The Importance of Moths

June 28, 2022 clifftop CliffNotes

By Deanna Deterding, M.S., SIUE

A female Tuliptree silkmoth (Callosamia angulifera) preparing for ovipositon or egg laying.

Did you know that moths outnumber butterflies 14:1 globally? In Illinois there are roughly 2000 members of the insect Order Lepidoptera (moths and butterflies). Of the 2000 species of Lepidoptera over 90% of these are moths and less than 10% are butterflies. Despite how numerous moths are, conversations about pollination and pollination studies tend to focus on bees and butterflies. Part of this may be because bees and butterflies are active during the day (diurnal) when most people are too, whereas most moths (but not all) are active at night (nocturnal).

Hawkmoth about to pollinate evening primrose (Photo: Dr. Kyra Krakos).

Moths are incredibly diverse, filling several roles and niches in the natural community. Nighttime pollination is one of many ecosystem niches filled by moths. Adult moths are pollinators of many plant groups. Hawkmoths in particular have been found to be big contributors of pollination for some evening primrose  (Oenothera spp.). Furthermore, the Illinois native and endangered prairie fringed orchid (Platathera leucophaea) is only known to be pollinated by certain hawkmoths species.

Pollination is not the only ecosystem service that moths provide! The caterpillar or larvae stage are dependent on their host plants for a food resource and help break down plant material and in return nutrients to the soil. Moths at all stages of life are prey to numerous species of birds, bats and other insects which rely on moths for food. Additionally, moths are sensitive to changes in their environment, and because of this, monitoring moth diversity and abundance can be used to assess the quality of their habitat. In Illinois, moth diversity has been in decline especially in prairies and wetlands. The best way that we can protect them, and many other animals is to protect their habitat!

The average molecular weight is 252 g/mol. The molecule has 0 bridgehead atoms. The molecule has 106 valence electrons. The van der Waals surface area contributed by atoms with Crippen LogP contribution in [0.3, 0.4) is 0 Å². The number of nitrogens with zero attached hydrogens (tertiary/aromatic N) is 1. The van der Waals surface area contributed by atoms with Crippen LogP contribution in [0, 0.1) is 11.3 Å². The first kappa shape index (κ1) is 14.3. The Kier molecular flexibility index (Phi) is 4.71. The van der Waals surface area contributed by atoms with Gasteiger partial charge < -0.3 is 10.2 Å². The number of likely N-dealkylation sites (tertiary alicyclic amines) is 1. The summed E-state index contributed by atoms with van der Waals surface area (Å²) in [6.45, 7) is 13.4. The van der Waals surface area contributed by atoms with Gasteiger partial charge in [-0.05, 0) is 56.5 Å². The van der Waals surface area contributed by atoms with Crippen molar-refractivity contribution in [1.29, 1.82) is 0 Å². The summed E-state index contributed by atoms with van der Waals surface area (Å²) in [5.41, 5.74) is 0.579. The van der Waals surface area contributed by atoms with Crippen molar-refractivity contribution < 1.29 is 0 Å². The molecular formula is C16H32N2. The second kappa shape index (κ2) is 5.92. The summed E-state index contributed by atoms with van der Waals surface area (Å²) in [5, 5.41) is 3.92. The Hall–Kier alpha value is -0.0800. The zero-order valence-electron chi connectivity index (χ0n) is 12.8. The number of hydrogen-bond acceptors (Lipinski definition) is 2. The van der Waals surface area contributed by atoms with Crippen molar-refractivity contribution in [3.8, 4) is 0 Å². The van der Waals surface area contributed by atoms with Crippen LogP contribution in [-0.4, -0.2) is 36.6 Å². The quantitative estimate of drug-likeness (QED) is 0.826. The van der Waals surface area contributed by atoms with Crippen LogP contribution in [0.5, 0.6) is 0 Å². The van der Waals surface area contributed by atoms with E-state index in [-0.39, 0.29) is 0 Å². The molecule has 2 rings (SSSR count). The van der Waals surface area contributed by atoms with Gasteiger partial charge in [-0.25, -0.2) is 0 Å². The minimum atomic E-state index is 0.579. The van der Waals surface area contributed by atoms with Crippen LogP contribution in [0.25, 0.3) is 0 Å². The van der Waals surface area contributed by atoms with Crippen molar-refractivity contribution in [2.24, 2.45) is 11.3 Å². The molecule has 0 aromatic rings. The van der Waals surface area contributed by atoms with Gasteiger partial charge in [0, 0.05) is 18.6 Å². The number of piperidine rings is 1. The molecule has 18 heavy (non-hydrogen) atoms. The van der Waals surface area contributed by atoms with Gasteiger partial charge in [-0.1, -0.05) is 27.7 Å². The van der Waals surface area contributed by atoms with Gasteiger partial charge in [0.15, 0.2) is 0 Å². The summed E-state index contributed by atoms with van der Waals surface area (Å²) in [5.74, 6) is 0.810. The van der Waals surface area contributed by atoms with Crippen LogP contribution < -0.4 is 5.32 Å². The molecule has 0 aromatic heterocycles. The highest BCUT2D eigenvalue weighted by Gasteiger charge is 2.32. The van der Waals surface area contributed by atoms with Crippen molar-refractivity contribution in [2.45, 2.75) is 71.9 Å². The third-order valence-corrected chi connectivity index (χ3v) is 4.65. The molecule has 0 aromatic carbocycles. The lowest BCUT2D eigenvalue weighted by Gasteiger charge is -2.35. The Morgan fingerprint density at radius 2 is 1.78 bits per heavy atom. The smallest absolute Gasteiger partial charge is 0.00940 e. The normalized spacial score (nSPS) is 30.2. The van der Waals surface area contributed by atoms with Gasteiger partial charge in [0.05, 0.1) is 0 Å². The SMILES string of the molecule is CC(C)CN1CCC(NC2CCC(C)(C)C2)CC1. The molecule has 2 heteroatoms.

Luna moth (Actias luna) with freshly emerged wings. The wings of this moth must dry and harden before flight. The wings take roughly 2-3 hours to prepare for flight following emergence.

Many moths are pollinators, unlike luna moths (Actias luna). Adult luna moths do not feed from plants, rather relying on the fat storages from their life as a larva. May and June are the time to look for luna moths in Southern Illinois.

CLIFFTOP, a local nonprofit organization, is focused on preserving and protecting area blufflands.

A version of this article appeared in the June 22, 2022 edition of the Republic-Times.

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